Graduation Year


Document Type




Degree Granting Department


Major Professor

Gregory S. Herbert

Co-Major Professor

Peter J. Harries


Chione, Diversity, Extinction selectivity, Molluscs, Prey selectivity


The ecological impact of past extinction events is one of the central issues in paleobiology. In face of present environmental changes, a better understanding of past extinctions will enable us to identify the magnitude of biodiversity crises and their underlying processes. The Late Neogene was a time of extraordinary climatic reorganization, including Northern Hemisphere glaciation, the rise of the Central American Isthmus, and associated changes in environmental conditions. Therefore, the Late Neogene extinctions of marine molluscs of South Florida present an ideal platform to examine the interaction between environmental changes and biotic response. In the present study, three different aspects of the Late Neogene extinctions are examined: temporal diversity patterns, selectivity patterns, and the impacts of these extinction events on ecological interactions.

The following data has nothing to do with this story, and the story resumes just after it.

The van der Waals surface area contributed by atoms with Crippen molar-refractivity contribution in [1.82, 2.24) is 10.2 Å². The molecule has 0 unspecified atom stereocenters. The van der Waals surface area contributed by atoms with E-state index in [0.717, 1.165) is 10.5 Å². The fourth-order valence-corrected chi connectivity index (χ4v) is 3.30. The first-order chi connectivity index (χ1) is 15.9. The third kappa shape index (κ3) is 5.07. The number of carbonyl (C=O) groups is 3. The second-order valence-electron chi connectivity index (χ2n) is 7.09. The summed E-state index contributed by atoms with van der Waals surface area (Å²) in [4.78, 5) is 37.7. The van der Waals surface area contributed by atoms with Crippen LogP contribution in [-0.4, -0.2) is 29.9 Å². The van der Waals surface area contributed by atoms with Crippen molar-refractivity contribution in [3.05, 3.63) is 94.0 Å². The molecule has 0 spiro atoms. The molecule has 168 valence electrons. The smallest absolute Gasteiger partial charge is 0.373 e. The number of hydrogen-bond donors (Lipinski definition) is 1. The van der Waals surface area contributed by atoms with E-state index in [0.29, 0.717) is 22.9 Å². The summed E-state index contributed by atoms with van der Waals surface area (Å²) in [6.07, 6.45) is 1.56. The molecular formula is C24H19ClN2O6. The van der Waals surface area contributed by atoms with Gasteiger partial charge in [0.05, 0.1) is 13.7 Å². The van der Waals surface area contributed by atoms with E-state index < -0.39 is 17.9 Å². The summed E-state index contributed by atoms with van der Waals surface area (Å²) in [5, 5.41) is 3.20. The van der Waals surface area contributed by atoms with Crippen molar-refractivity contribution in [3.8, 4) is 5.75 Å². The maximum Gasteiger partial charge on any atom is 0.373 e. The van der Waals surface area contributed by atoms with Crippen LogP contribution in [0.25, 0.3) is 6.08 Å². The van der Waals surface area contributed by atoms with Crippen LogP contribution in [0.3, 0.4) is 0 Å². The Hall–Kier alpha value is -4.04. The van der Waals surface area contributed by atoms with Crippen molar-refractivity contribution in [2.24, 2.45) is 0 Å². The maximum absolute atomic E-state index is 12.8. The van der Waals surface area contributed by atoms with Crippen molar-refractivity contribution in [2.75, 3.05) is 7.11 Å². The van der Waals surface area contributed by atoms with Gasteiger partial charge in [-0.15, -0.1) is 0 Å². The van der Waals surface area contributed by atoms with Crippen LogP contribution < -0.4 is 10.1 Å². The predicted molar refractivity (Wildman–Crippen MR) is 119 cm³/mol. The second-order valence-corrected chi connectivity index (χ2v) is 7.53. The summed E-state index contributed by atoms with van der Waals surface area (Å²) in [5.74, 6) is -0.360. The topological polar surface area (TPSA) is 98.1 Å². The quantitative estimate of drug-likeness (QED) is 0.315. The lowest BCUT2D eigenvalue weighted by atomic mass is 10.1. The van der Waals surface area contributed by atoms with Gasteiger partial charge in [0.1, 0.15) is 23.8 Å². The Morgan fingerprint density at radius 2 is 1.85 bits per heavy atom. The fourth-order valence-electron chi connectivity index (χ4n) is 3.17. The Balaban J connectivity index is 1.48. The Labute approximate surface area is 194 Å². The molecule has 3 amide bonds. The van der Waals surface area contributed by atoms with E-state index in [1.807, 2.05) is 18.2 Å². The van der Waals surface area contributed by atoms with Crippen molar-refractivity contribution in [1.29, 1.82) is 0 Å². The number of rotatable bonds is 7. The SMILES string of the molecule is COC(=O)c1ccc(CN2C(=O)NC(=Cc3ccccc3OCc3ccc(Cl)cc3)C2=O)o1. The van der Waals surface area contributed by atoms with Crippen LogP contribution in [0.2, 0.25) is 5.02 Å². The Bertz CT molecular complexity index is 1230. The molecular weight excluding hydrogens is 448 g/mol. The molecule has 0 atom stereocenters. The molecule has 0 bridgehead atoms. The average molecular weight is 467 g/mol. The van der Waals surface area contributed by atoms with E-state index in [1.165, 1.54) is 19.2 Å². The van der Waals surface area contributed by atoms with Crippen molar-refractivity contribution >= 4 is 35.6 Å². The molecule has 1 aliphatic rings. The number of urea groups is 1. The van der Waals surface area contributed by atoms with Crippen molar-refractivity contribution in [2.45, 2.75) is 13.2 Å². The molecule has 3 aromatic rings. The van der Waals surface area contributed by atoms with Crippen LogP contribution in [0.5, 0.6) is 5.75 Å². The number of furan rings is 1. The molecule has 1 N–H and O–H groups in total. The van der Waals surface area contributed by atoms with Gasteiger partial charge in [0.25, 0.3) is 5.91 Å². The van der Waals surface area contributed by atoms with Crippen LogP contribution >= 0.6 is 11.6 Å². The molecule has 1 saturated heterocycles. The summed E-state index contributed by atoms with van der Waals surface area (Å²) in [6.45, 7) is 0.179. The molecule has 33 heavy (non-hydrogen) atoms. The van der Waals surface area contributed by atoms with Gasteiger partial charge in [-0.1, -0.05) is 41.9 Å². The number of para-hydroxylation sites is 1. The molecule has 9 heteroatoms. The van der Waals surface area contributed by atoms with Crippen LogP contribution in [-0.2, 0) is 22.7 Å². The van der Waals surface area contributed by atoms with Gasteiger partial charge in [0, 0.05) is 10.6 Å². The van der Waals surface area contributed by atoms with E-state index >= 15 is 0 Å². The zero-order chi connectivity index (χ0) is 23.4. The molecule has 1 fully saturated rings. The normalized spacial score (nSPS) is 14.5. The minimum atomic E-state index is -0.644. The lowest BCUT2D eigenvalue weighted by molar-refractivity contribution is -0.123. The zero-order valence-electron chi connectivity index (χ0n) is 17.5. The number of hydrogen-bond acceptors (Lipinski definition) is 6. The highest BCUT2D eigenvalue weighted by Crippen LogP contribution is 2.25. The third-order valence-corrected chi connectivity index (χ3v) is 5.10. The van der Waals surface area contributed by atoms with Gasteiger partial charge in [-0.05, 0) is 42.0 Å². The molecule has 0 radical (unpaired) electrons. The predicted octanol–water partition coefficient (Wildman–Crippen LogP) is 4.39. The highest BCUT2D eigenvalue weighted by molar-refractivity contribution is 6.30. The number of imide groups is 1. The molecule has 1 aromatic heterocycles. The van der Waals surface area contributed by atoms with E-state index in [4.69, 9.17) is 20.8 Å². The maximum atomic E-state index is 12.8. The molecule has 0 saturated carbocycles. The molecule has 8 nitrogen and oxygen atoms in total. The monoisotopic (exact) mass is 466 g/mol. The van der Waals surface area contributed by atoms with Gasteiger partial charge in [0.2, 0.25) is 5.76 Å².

In the first part of this study, the diversity pattern of marine bivalves of Florida during the Late Neogene. Using bulk samples enables to take account of varying sampling intensity and underlying relative abundance distributions in diversity estimation. Comparison of sample-standardized diversity analyses shows that both richness and evenness of marine bivalve community declined at the Tamiami - Caloosahatchee transition, which coincides with the proposed first phase of the Late Neogene extinctions at the end of the Pliocene. Although magnitude of biodiversity loss was severe during these late Neogene extinction events, extinction risk was non-randomly distributed across taxa. Selectivity analyses, a combination of both commonly used non-parametric tests and logistic regressions, suggest that abundance or local population size was positively related with survivorship during the late Neogene. As other biological or ecological traits can influence this observed relation between abundance and extinction vulnerability, multivariate approach is used to control for these traits. Even after effects of geographic range and feeding mode is considered, the positive relation between abundance and survivorship, which supports predictions from biological studies, is evident in case of these Late Neogene extinction events. While present analyses show that the increase in relative abundance of Chione is a major factor in driving changes in community compositions, interactions between Chione and its' drilling predators also varied during the Late Neogene. This study suggests that identification of predators is a critical part of evaluation of prey-predator interactions. When drill hole traces of two predatory gastropod groups, muricids and naticids, are differentiated based on a revised site selectivity criteria, temporal trend of prey size selectivity differs from previous reports. Both groups exhibit some changes in predatory behavior during phases of the Late Neogene extinctions, suggesting that previous hypothesis of prey turnover at the Caloosahatchee - Bermont transition cannot explain the observed temporal trends of prey size selectivity in the present study.